SpaceX Transporter-1 Launch January 24 (Source: SpaceX)

Upcoming SpaceX Transporter-4 launch could be heavy on cell phone service satellites

A preliminary manifest for the SpaceX Transporter-4 rideshare flight slated for March 2022 has come out, with “Cell tower in space” firms AST Space Mobile and Lynk along with IoT company OQ Technology listed on board. However, AST Space Mobile is now talking about moving its smaller-scale test satellite to a later flight.

OQ’s Tiger-3 will be the company’s second “cell tower in space” satellite, talking to NB-IoT devices on the ground in remote and rural areas. The company has a series of flights booked through launch broker Spaceflight. Tiger-2 was launched on the SpaceX Transporter-2 mission in June of this year.

“With our Tiger-1 and Tiger-2 missions already in orbit, we are now accelerating the deployment of our satellite network,” said Omar Qaise, founder and CEO of OQ Technology. “Tiger-3 will provide better access, increased capacity and shorter revisit times for our customers.  With every launch our satellite and telecommunication capability is improving and becoming more powerful. We will announce further launch missions with more advanced mission capabilities soon.”

Last month, OQ announced successful testing of its user terminal under various non-standard conditions, including within a vehicle and from a device in a building without either case employing an externally mounted antenna. Tiger-3 will be a hosted payload onboard NanoAvionics first MP42 satellite, a larger spacecraft than the cubesat form factors and designed for the industry-standard ESPA launch ring. One bonus to the larger MP42 satellite is its hardened electronics providing longer orbital life, with the satellite expected to operate in Low Earth Orbit (LEO) for at least 5 years.

Both AST Space Mobile and Lynk plan to use satellites as true “cell towers in the sky,” enabling unmodified cell phones and IoT devices to directly communicate with cellular networks. AST Space Mobile’s Blue Walker 3 satellite is a 1.5 ton pathfinder satellite that includes a deployable 64 square meter phased-array antenna.  The company told investors it may delay launch of the satellite in April and look for a slot later in the year, with a final decision to be made by December 1.  Larger AST Space Mobile satellites could have deployable antennas as large as 900 square meters, according to the company’s FCC filings.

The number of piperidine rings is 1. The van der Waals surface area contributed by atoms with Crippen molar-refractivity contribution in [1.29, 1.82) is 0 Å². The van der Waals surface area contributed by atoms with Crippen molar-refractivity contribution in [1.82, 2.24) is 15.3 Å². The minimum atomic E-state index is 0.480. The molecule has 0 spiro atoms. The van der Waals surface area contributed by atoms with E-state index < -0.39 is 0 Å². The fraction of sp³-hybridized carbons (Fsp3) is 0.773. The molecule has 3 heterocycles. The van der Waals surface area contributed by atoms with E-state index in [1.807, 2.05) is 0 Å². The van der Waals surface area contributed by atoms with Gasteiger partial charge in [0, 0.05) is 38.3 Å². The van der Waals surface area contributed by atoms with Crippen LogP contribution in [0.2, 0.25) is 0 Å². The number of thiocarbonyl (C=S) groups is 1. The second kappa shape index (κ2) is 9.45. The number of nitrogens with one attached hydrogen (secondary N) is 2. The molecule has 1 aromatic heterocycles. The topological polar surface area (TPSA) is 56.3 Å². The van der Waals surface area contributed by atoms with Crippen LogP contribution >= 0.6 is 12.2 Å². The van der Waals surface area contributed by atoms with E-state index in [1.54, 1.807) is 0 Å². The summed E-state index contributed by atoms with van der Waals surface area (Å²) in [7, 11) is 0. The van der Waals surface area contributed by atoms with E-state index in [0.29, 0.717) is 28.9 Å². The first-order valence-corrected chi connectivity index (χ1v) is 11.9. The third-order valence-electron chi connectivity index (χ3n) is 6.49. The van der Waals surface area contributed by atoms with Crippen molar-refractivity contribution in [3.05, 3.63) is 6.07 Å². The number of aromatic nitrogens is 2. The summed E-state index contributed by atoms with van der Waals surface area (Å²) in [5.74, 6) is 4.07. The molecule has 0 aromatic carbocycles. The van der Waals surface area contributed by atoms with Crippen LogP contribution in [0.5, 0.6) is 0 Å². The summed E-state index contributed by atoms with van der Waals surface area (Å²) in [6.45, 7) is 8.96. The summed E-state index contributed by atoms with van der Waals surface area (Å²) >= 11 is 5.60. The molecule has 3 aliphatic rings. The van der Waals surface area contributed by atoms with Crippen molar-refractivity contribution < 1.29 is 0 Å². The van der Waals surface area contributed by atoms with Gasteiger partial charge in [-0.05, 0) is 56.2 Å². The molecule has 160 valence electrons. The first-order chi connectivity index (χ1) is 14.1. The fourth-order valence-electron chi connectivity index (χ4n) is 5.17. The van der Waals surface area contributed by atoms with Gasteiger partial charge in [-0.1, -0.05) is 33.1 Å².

Lynk has secured launch slots onboard SpaceX’s Transporter-3 flight slated to take place in January 2022 as well as the March Transporter-4 launch. Each of its cellular satellites is designed to be a “pizza box” shape roughly one meter square and not requiring the complexity of deployable antennas or solar panels. The first generation Lynk satellites will relay SMS text messages and deliver cellular broadcast alerts. Lynk is licensed and plans to launch up to 10 satellites by the end of 2022, with commercial service availability expected to occur in mid-2022.

Doug Mohney

Doug Mohney, a principal at Cidera Analytics, has been working and writing about IT and satellite industries for over 20 years. His real world experience including stints at two start-ups, a commercial internet service provider that went public in 1997 for $150 million and a satellite internet broadband company. Follow him on Twitter at DougonTech or contact him at dmohney139 (at) gmail (dot) com.

Leave a Reply

Your email address will not be published. Required fields are marked *